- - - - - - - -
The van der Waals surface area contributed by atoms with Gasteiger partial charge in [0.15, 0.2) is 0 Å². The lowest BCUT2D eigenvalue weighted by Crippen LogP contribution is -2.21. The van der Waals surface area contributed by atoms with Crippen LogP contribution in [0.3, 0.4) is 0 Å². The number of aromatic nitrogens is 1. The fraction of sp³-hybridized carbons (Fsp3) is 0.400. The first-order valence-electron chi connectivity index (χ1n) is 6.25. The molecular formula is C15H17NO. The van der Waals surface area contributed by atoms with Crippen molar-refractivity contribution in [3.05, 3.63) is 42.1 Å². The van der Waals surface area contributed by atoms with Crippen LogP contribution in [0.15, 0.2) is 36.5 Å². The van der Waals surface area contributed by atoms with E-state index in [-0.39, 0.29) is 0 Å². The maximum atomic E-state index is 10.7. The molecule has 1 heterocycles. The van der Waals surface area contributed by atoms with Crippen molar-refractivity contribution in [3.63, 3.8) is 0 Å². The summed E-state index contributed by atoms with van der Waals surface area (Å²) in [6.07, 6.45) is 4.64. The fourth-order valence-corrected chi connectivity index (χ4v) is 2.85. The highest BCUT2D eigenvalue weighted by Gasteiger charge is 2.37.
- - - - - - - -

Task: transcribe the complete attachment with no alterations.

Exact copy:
The van der Waals surface area contributed by atoms with Gasteiger partial charge in [0.15, 0.2) is 0 Å². The lowest BCUT2D eigenvalue weighted by Crippen LogP contribution is -2.21. The van der Waals surface area contributed by atoms with Crippen LogP contribution in [0.3, 0.4) is 0 Å². The number of aromatic nitrogens is 1. The fraction of sp³-hybridized carbons (Fsp3) is 0.400. The first-order valence-electron chi connectivity index (χ1n) is 6.25. The molecular formula is C15H17NO. The van der Waals surface area contributed by atoms with Crippen molar-refractivity contribution in [3.05, 3.63) is 42.1 Å². The van der Waals surface area contributed by atoms with Crippen LogP contribution in [0.15, 0.2) is 36.5 Å². The van der Waals surface area contributed by atoms with E-state index in [-0.39, 0.29) is 0 Å². The maximum atomic E-state index is 10.7. The molecule has 1 heterocycles. The van der Waals surface area contributed by atoms with Crippen molar-refractivity contribution in [3.63, 3.8) is 0 Å². The summed E-state index contributed by atoms with van der Waals surface area (Å²) in [6.07, 6.45) is 4.64. The fourth-order valence-corrected chi connectivity index (χ4v) is 2.85. The highest BCUT2D eigenvalue weighted by Gasteiger charge is 2.37.